Amid its crackdown on gambling operations that cater to the economically vulnerable portion of the country, the Philippines is now punting on international-facing operators as a new revenue source.
Philippine President Rodrigo Duterte made headlines when he vowed to stop online gambling in the country—a surprise announcement that left the industry and even state-run Philippine Amusement and Gaming Corporation (PAGCOR) unsure on what “online” gambling activities the president was out to close.
The government’s gambling crackdown has already caused one firm to shut down, and to offset the losses it sustained, PAGCOR is opening its doors to casino and betting operators that target non-locals.
PAGCOR CEO Andrea Domingo revealed on Tuesday that the regulator is “readying application forms,” for the licenses that “would be issued for six months initially.”
“We don’t know yet how saleable it is,” Domingo said, according to Reuters. “There might be no takers, or there could be many applicants.”
The licenses will be offered on first-come-first-serve basis, and PAGCOR said it plans to charge “high fees.”
If the plan pushes through, PAGCOR expects the new licenses to help offset the loss in annual revenues following Duterte’s decision not to renew the license of gaming technology provider PhilWeb. The publicly-listed gaming technology provider, which operates 286 e-Games outlets in the country, has remitted US$297.9 million to the state regulator and paid over US$5.96 million in corporate income tax and other taxes.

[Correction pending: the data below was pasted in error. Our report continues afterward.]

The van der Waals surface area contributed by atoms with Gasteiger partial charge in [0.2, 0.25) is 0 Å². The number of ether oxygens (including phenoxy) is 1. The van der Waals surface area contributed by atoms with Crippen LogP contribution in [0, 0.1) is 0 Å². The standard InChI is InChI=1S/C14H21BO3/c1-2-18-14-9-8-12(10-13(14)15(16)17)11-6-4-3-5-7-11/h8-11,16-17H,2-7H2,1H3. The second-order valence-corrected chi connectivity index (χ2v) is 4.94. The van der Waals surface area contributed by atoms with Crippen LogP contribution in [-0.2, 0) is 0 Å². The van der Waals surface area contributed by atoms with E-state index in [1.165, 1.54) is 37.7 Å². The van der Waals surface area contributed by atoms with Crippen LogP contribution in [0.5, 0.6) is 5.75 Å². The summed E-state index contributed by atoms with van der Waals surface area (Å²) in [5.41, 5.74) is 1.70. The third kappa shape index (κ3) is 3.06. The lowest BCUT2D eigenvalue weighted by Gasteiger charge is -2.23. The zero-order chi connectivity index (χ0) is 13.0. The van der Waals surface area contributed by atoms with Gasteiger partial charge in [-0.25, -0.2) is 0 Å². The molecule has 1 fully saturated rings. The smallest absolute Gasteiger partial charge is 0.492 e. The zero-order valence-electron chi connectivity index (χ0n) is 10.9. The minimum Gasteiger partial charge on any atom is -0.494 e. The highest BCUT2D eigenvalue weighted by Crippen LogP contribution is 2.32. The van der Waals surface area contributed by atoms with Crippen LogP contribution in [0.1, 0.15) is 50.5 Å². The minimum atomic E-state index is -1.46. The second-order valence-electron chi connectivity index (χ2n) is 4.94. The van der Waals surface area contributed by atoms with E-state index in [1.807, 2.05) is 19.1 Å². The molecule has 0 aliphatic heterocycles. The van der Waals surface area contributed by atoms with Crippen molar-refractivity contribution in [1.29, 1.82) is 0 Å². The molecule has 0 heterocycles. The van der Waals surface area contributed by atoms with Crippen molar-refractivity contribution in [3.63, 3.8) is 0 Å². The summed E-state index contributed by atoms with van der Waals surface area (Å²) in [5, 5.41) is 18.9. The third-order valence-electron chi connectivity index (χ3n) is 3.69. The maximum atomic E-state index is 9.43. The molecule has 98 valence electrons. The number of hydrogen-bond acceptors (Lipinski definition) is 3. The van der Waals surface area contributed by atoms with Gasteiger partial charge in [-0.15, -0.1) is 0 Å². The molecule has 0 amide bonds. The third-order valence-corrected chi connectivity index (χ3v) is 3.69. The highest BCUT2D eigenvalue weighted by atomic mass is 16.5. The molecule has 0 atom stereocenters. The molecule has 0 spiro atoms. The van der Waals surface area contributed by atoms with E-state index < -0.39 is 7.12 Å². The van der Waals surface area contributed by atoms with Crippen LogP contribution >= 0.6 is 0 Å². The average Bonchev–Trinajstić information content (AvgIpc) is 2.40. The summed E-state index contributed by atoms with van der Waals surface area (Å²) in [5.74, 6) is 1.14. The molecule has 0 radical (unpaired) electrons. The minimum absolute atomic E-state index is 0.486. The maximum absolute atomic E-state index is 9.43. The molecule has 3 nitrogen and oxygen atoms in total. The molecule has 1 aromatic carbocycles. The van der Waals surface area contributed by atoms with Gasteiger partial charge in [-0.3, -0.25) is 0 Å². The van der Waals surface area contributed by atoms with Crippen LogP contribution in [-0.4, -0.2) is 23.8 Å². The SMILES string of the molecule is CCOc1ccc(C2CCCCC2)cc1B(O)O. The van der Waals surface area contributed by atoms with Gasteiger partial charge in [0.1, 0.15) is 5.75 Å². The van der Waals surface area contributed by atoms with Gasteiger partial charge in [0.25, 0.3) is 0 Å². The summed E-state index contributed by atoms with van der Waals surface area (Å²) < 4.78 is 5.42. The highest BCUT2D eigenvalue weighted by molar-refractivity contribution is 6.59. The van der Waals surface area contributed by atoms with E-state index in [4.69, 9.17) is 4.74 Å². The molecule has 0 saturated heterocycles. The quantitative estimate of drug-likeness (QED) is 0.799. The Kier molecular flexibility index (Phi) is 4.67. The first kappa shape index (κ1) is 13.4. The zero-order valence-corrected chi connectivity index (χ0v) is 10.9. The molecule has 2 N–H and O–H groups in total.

The Philippines is home to most Asian-facing international online gambling operators, who hold licenses issued by the First Cagayan Leisure and Resort Corp under the Cagayan Economic Zone Authority (CEZA). By law, CEZA licensees are prohibited from accepting bets from Philippine customers, but online gambling sites licensed in other jurisdictions aren’t subject to such restrictions. Without naming names, the past couple weeks has seen a few non-CEZA sites abruptly stop accepting action from Philippine gamblers, who were told the change was “due to the laws in your country.” Hopefully, PAGCOR’s new licensing plan will bring the much needed stability that the Philippine gambling industry needs at the moment.